Preliminary Results of Testing of Flow Effects on Evaporator Scaling

PDF Version Also Available for Download.

Description

This investigation has focused on the effects of fluid flow on solids deposition from solutions that simulate the feed to the 2H evaporator at the Savannah River Site. Literature studies indicate that the fluid flow (or shear) affects particle-particle and particle-surface interactions and thus the phenomena of particle aggregation in solution and particle deposition (i.e., scale formation) onto solid surfaces. Experimental tests were conducted with two configurations: (1) using a rheometer to provide controlled shear conditions and (2) using controlled flow of reactive solution through samples of stainless steel tubing. All tests were conducted at 80 C and at high ... continued below

Physical Description

34 pages

Creation Information

Hu, M.Z. February 15, 2002.

Context

This report is part of the collection entitled: Office of Scientific & Technical Information Technical Reports and was provided by UNT Libraries Government Documents Department to Digital Library, a digital repository hosted by the UNT Libraries. More information about this report can be viewed below.

Who

People and organizations associated with either the creation of this report or its content.

Author

Sponsor

Publisher

Provided By

UNT Libraries Government Documents Department

Serving as both a federal and a state depository library, the UNT Libraries Government Documents Department maintains millions of items in a variety of formats. The department is a member of the FDLP Content Partnerships Program and an Affiliated Archive of the National Archives.

Contact Us

What

Descriptive information to help identify this report. Follow the links below to find similar items on the Digital Library.

Description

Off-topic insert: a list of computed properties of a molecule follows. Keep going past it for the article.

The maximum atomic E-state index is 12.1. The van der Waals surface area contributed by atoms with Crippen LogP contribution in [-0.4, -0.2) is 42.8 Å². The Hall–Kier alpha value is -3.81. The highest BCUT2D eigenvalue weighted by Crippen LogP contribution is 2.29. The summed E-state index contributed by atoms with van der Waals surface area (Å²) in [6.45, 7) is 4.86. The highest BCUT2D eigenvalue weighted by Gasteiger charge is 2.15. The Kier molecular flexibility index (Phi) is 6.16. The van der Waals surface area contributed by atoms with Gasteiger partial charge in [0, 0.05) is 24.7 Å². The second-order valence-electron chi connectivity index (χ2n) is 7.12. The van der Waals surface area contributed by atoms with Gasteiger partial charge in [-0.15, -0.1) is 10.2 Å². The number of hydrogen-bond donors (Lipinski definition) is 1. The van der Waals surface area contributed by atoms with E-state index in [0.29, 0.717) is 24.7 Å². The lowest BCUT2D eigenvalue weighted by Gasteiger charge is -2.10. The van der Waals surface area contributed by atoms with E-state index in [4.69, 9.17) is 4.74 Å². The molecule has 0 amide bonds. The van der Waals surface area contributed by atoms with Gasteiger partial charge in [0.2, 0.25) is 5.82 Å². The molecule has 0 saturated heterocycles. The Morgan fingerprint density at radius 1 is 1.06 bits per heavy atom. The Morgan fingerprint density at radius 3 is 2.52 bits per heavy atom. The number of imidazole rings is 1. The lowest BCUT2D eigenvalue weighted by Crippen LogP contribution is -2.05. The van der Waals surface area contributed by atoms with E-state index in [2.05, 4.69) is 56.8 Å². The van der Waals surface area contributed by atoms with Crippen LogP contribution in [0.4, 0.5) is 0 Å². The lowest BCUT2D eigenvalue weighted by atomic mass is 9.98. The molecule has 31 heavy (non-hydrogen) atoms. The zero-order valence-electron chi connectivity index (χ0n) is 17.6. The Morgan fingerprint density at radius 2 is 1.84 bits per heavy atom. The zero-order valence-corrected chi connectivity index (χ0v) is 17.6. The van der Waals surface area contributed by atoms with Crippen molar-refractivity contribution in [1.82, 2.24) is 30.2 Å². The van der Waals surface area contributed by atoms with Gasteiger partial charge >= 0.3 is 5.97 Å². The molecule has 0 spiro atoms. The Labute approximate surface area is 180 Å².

This investigation has focused on the effects of fluid flow on solids deposition from solutions that simulate the feed to the 2H evaporator at the Savannah River Site. Literature studies indicate that the fluid flow (or shear) affects particle-particle and particle-surface interactions and thus the phenomena of particle aggregation in solution and particle deposition (i.e., scale formation) onto solid surfaces. Experimental tests were conducted with two configurations: (1) using a rheometer to provide controlled shear conditions and (2) using controlled flow of reactive solution through samples of stainless steel tubing. All tests were conducted at 80 C and at high silicon and aluminum concentrations, 0.133 M each, in solutions containing 4 M sodium hydroxide and 1 A4 each of sodium nitrate and sodium nitrite. Two findings from these experiments are important for consideration in developing approaches for reducing or eliminating evaporator scaling problems: (1) The rheometer tests suggested that for the conditions studied, maximum solids deposition occurs at a moderate shear rate, approximately 12 s{sup -1}. That value is expected to be on the order of shear rates that will occur in various parts of the evaporator system; for instance, a 6 gal/min single-phase liquid flow through the 2-in. lift or gravity drain lines would result in a shear rate of approximately 16 s{sup -1}. These results imply that engineering approaches aimed at reducing deposits through increased mixing would need to generate shear near all surfaces significantly greater than 12 s{sup -1}. However, further testing is needed to set a target value for shear that is applicable to evaporator operation. This is because the measured trend is not statistically significant at the 95% confidence interval due to variability in the results. In addition, testing at higher temperatures and lower concentrations of aluminum and silicon would more accurately represent conditions in the evaporator. Without further testing, it does not appear advisable to depend on increased agitation as the primary means for reduction of scale in the 2H, evaporator. (2) The tubes used in the flow tests became clogged with solids when the solutions were below 80 C at the start of the test; a very striking difference from experiments with fully preheated solutions, which yielded only thin films of solids on the tubes. These results suggest that significant differences are found in the ''stickiness'' of solids formed at different temperatures. This may provide opportunities for engineering approaches to reduce solids deposition, such as feed dispersion or feed preheating. It is recommended that further studies be undertaken to determine what forms of sodium aluminosilicates adhere to stainless steel surfaces, under what conditions these materials are created, and what changes in evaporator operation could be made to minimize their formation.